Motus in the News

Learn more about the Motus Wildlife Tracking System, a coordinated hemispheric tracking system for migratory flying animals!

2018-12-22 - Rusty Blackbird detected in Connecicut makes it Connecicut Audubon #6 Bird of the Year. : Milford Mirror

Number six is the rusty blackbird that flew over Deer Pond Farm in Sherman at 2:15 a.m. on Nov. 8. Andersen said it was the first bird detected by the Connecticut Audubon Society’s new Motus Wildlife Tracking System receiver. These bird tracking efforts “might well revolutionize bird research,” Andersen said.

2018-11-30 - Widening of Motus network a reccommendation of Connecicut Audubon Migrating birds thrive in cities, Connecticut Audubon reports : New Haven Register

Milan Bull, senior director of science and conservation for Connecticut Audubon, said that traditional banding of migrating birds to identify their takeoff and landing places is giving way to the Motus Wildlife Tracking System , which uses “highly miniaturized radio transmitters” so small they can even be attached to butterflies.

2018-11-30 - Widening of Motus network a reccommendation of Connecicut Audubon : Milford Mirror

Report: “In Cities and Suburbs: A Fresh Look at How Birds Are Surviving in Connecticut.” The report’s recommendations include passing the Recovering America’s Wildlife Act to redirect federal funds to states for conservation work; expanding a U.S. Fish and Wildlife Service Program in which local partners maintain habitat in cities; and increasing the use of the Motus Wildlife Tracking System to help researchers follow when and where migratory birds travel.

2018-10-11 - Migration Revealed: Researchers unlock secrets to small migrating species : The Fredrick News-Post

A collaboration between local bird scientists might be the only situation during which building fences can actually bring people closer together. Known as the Northeast Motus Collaboration, the group of ornithologists is constructing “fence lines,” which are networks of communication towers designed to detect the unique digital fingerprints of nanotags attached to backs of songbirds, bats and pollinators. Nanotags are the future of bird tracking and are already lifting the veil on the least-understood migrations.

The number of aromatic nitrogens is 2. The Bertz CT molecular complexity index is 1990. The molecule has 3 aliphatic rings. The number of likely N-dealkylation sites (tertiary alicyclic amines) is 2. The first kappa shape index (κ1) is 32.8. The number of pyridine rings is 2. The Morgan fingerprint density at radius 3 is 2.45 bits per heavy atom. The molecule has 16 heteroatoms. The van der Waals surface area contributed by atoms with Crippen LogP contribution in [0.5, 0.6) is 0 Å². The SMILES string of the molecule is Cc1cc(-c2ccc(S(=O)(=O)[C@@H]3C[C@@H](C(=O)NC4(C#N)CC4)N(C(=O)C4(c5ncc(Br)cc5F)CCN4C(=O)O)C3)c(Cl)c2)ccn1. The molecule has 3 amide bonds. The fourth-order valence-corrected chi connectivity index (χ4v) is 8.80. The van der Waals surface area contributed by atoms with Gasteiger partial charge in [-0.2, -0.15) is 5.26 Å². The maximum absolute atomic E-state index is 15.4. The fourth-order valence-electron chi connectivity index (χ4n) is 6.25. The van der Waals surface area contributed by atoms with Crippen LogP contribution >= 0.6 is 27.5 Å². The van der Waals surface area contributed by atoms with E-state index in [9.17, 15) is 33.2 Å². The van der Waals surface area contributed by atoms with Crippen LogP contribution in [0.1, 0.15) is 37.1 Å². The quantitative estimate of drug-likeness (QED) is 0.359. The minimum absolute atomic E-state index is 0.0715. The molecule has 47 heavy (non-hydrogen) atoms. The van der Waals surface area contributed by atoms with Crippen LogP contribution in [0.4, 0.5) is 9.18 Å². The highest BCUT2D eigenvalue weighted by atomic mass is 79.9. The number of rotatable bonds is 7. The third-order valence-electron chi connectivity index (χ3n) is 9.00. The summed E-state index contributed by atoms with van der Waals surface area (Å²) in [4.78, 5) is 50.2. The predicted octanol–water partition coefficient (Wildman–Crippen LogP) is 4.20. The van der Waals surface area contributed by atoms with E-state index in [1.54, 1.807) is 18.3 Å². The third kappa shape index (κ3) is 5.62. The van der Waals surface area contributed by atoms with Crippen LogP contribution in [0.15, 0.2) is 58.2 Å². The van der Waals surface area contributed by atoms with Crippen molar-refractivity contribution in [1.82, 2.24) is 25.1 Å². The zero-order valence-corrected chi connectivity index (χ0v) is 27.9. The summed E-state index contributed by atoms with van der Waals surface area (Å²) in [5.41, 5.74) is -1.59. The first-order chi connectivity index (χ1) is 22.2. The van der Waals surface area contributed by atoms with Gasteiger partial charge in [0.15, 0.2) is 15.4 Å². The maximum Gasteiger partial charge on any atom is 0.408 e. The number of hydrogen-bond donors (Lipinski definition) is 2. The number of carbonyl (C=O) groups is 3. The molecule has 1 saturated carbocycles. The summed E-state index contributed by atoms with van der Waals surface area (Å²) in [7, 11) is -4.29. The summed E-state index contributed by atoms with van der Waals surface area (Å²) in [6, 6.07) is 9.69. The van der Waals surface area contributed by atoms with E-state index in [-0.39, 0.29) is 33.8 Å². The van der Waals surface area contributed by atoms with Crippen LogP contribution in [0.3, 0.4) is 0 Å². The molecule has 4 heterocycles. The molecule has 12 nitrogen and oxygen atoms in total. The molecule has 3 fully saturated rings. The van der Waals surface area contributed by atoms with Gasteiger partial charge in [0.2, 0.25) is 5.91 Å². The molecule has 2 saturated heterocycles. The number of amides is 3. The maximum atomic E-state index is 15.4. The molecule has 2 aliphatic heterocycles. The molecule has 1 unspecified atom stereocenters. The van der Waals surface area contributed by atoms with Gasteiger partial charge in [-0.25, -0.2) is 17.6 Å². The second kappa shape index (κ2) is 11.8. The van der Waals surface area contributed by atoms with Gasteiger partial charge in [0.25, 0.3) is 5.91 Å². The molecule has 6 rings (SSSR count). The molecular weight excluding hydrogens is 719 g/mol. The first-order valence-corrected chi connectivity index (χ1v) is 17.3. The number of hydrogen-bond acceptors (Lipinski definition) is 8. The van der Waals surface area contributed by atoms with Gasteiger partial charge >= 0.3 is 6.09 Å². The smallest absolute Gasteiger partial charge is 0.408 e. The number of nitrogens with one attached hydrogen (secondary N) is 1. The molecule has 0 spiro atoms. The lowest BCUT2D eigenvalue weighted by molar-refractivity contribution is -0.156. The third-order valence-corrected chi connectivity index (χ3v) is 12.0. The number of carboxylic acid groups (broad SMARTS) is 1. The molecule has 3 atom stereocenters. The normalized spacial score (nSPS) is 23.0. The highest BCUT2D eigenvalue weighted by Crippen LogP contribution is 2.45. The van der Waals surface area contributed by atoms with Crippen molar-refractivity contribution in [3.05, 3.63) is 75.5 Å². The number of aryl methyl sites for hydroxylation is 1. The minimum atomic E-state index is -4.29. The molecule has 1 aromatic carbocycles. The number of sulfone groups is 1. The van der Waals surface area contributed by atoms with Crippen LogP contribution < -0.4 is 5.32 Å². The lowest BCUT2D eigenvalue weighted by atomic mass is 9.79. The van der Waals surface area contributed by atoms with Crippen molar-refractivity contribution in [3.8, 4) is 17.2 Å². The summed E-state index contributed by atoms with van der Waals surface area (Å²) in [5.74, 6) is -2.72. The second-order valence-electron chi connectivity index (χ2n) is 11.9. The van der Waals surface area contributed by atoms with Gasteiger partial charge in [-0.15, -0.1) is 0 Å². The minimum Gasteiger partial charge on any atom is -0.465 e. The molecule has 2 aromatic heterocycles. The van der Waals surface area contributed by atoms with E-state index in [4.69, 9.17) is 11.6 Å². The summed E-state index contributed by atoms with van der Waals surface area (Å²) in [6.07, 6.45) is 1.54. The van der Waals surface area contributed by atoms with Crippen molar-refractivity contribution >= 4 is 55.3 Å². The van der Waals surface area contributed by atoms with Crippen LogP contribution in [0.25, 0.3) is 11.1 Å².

2018-10-11 - Maryland Awarded Grant to Track Wildlife with Nanotags : Southern Maryland News Net

The Maryland Department of Natural Resources, in partnership with the Willistown Conservation Trust, Pennsylvania Game Commission and neighboring states, received funding from the U.S. Fish and Wildlife Service to dramatically expand a revolutionary new migration tracking system across a five-state area.

2018-10-10 - Trackers so small they can fit on a monarch butterfly : Press & Sun-Bulletin

Talk about fascinating technology … This is where I tell you about the Motus Wildlife Tracking System. It’s a surveillance system that tracks migrating animals with nanotags — radio transmitters so small they can be fitted to monarch butterflies.

2018-10-09 - WPBO Motus Tower Dedicated in Memory of Linda Jo Klemens : Michigan Audubon

When I was first approached by the Thunder Bay Audubon Society’s board about offering a donation in memory of their devoted, long-time president, Linda Jo Klemens, the first idea they brought to the table was a memorial gift that would go towards the cost of a Snowy Owl transmitter. However, the cost for one transmitter alone made this path a limiting one. As we continued to explore options, I was aware of the pressing need for funding something very tangible and long-term that would have a direct impact on bird conservation and research: a Motus tower at WPBO. The idea of sponsoring the purchase of a transmitter for a Snowy Owl in Linda’s memory was wonderful and this research is undoubtedly important, but the possibility of moving an on-loan Motus tower from our spring owl banders’ home in Paradise, Mich., to the base of our owl banding operations at the Owl’s Roost at Whitefish Point Bird Observatory seemed a very fitting and long-lasting memorial for a person who was so invested and committed to birds.